To align personal and organisational values, it might be useful to simply go back to basics. Business leaders should regularly ask themselves these simple questions: As an individual, when did I last evaluate my own priority values? As a leader, when did I last consider the values of my existing people and those that predict success in my team?
Values are deep rooted feelings about what is important to someone; they are mostly submerged below the surface, and are not as visible as personality characteristics, technical skills or experience. It is thus not unusual for a hiring manager to overlook values as an important predictor of the potential ‘fit’ of a candidate during the selection process. Yet values are also more stable, enduring and difficult to change than behaviours. The implication of this is simple: if you hire someone whose values are mismatched to those of the organisation, it will be hard to shift their thinking and will prove difficult to retain them beyond the honeymoon period.
Studies have also shown that an employee’s preference for a particular organisation and their subsequent tenure are, surprisingly, far more strongly influenced by their values than by their personality. And yet, as HR professionals and employers of choice, we often emphasise the importance of a good ‘personality fit’ when we are attracting candidates. Perhaps we should be placing more emphasis on a ‘values fit’? The smartest organisations tend to acknowledge the importance of both personality and value characteristics, and consider this duality in action for hiring, management and retention purposes.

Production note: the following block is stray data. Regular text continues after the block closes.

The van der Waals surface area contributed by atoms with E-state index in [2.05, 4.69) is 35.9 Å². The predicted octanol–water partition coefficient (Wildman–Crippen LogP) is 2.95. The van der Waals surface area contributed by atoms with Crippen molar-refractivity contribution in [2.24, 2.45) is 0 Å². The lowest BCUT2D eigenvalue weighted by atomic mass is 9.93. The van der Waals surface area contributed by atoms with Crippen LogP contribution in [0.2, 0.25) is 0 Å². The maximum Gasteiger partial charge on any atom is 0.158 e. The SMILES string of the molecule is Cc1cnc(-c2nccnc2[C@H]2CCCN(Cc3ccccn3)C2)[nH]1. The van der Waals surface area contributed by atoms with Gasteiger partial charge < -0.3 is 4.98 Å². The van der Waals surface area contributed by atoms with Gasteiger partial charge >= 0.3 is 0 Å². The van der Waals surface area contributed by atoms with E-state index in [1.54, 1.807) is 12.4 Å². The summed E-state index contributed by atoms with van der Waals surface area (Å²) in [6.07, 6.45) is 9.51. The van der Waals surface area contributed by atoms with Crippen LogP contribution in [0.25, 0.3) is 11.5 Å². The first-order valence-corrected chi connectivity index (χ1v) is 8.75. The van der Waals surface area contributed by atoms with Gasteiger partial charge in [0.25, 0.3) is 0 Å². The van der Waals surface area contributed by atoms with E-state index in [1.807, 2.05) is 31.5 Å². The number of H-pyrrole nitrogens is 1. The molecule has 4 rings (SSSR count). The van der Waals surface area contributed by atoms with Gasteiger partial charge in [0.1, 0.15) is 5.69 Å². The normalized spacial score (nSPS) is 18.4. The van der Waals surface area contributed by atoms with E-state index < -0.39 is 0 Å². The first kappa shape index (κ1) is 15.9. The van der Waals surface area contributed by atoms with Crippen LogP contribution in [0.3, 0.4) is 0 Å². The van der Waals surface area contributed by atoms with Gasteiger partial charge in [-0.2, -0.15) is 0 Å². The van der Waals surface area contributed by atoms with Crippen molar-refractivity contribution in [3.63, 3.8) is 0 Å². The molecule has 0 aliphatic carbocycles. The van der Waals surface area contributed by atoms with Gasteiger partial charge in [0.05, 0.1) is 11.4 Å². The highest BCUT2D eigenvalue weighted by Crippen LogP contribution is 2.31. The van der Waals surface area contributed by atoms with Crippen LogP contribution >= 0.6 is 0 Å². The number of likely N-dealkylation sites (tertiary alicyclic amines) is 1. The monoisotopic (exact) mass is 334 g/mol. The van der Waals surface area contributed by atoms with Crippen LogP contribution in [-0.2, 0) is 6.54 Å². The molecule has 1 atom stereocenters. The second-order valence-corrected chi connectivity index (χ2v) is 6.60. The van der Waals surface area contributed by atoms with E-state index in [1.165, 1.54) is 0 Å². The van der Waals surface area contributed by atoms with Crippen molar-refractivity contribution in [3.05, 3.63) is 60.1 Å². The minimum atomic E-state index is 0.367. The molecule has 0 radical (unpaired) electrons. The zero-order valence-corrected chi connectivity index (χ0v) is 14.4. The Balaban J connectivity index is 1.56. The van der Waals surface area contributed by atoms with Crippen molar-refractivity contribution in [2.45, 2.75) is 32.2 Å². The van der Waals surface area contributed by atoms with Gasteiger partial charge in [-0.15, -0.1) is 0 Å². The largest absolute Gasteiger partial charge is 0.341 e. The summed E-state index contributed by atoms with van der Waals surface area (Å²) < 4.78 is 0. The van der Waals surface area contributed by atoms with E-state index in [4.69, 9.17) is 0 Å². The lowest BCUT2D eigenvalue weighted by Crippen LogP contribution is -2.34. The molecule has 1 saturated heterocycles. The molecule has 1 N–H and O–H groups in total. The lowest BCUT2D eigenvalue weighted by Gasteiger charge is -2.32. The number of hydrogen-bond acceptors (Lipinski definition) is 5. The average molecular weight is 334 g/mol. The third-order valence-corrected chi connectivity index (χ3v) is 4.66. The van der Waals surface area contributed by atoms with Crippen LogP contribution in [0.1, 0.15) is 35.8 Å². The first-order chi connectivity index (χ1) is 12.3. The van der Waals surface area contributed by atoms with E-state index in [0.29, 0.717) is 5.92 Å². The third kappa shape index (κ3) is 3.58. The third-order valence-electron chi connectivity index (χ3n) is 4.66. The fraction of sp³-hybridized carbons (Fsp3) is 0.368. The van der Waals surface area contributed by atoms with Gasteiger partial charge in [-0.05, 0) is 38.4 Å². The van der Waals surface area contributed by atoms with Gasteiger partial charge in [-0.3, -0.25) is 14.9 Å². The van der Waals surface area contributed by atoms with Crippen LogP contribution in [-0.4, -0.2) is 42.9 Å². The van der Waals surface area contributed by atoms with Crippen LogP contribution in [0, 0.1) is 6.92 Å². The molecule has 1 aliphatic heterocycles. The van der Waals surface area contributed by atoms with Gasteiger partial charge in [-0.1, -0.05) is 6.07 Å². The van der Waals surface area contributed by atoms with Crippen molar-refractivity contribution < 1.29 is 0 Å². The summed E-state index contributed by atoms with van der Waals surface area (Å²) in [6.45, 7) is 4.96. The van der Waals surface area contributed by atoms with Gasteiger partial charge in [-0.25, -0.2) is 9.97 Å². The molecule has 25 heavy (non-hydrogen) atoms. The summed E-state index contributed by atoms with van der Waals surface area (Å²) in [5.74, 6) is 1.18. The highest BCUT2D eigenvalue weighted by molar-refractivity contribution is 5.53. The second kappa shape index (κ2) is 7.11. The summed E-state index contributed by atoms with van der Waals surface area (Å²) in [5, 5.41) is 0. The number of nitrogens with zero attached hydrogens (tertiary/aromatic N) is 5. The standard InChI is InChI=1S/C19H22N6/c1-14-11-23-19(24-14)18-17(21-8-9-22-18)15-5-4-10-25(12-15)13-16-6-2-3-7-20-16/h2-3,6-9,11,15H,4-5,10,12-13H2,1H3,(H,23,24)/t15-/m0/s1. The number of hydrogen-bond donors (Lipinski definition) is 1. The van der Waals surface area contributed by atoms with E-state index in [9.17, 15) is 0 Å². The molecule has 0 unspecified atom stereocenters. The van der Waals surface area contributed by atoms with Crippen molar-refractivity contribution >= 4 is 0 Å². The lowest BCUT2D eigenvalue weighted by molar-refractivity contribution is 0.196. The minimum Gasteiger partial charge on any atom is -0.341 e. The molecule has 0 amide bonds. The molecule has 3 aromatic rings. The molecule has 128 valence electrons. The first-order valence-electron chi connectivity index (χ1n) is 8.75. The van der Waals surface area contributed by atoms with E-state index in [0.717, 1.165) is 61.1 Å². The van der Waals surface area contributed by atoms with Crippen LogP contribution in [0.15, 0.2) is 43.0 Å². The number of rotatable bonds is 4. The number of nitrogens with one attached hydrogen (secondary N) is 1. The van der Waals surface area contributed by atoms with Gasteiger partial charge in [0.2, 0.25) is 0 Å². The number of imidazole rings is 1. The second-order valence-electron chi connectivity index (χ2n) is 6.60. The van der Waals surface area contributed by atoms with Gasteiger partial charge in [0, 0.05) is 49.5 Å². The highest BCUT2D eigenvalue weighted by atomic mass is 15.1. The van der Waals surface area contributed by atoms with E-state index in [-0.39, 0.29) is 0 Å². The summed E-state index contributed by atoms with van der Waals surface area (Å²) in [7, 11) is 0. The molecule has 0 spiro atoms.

Yes, we can measure values
Regardless of how advanced an organisation’s human resource practices are, organisations that are serious about looking beyond behaviour for clues as to individual/culture fit need to master the art of values identification. On the one hand, this can be a complex process that requires measurement to be robust, objective, universally applicable, and capable of distinguishing values from emotions, morals, behaviours, virtues and ethics. On the other hand, it can be a simple process of asking value-based questions in addition to behaviour-based ones during the interview process — “describe your values in action” type probing could be a simple and cost-effective way to take your selection process to the next level.
Values are at the core of any organisational culture.
Yet, many employers still pay little more than lip service to them, and rarely go further than gathering senior managers once every two years to write company values out on butchers paper and announce them to their staff. Ultimately, organisations that operate with their values in a deliberate and organised manner and are able to effectively articulate and communicate them to their staff create a distinct advantage for themselves over their competitors. In a tight job market where candidates are less afraid to ask for exactly what they want, this will truly maximise organisations’ employer value proposition. At the same time, it will send a strong message to their current workforce, who ultimately remains their best brand ambassadors in the market.
About the author
Adrianna Loveday is the organisational psychologist of Randstad's specialist HR Consulting division